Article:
GARDEN ROUTE NEWS - The historic value of one of the most famous landmarks in South Africa, the Kaaimans River Railway Bridge, was acknowledged recently.
The SA Institution of Civil Engineering (SAICE), together with George mayor Melvin Naik, was to unveil a plaque on Wednesday 9 October at Dolphin's Point overlooking the bridge, conferring upon it the "2019 National Historic Civil Engineering Landmark of the Year".
However, a last-minute change had to be made in the programme due to inclement weather and only a symbolic inauguration took place at Kaaimans Restaurant.
The SAICE History and Heritage panel evaluates historic civil engineering infrastructure annually to decide which project should be honoured.
In so doing, the civil engineering heritage of our country is honoured and the role infrastructure plays in our day-to-day lives is highlighted for the recognition it deserves.
Jan Brink, acting chairperson of the Southern Cape branch of SAICE, welcomed the award. He said many see the bridge as a tourist attraction, but highlighted that it also forms part of infrastructure, which is a very important part of the economic development.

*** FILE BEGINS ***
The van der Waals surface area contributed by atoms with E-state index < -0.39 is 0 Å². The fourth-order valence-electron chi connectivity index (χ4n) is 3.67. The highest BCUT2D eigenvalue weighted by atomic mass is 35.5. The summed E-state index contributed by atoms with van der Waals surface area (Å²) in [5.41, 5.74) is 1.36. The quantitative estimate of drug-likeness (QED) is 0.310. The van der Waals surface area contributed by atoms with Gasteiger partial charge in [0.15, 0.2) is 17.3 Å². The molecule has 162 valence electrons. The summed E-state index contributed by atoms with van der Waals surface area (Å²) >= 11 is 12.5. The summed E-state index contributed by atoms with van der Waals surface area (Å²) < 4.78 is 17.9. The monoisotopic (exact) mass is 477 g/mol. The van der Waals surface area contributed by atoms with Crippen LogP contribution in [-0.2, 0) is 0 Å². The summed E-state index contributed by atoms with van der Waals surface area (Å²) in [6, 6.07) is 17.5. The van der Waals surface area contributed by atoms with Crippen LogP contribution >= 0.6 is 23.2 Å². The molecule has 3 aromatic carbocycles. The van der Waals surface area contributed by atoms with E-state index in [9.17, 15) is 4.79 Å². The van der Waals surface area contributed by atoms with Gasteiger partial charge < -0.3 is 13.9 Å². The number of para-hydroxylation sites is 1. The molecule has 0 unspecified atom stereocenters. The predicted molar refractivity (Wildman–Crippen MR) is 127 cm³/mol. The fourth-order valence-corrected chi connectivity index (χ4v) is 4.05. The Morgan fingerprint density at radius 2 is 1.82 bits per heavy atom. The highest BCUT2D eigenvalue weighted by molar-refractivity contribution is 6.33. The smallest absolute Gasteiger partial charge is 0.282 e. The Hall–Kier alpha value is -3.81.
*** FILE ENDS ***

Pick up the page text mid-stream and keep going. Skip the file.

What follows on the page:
SAICE Brian Downie said local people don't realise "what a gem they have" in the bridge. "It is admired around the world."
This bridge between George and Wilderness is one of the most photographed structures in South Africa and is well known internationally, continually attracting railway and heritage tourists.
It was also part of the Outeniqua Choo Tjoe route. The Choo Tjoe had to be discontinued in 2006 after heavy rains caused damage to the railway line. Martin Hatchuel, spokesperson for Classic Rail, a company that has applied for a concession to run the Choo Tjoe train again, said they are optimistic that their application will be successful.
"The 2007 floods have put the Outeniqua Choo Tjoe off its rails for now, but we remain optimistic that some day soon operations will resume on this historic route and over the Kaaimans Bridge, to transport tourists and goods once again," reads the statement.
According to an SAICE statement, previous awards have gone to projects such as the Van Stadens Weir/Dam near Port Elizabeth, which was built in 1877. Last year's recipient was the Bloemspruit Canal in Bloemfontein, which is still in use today.
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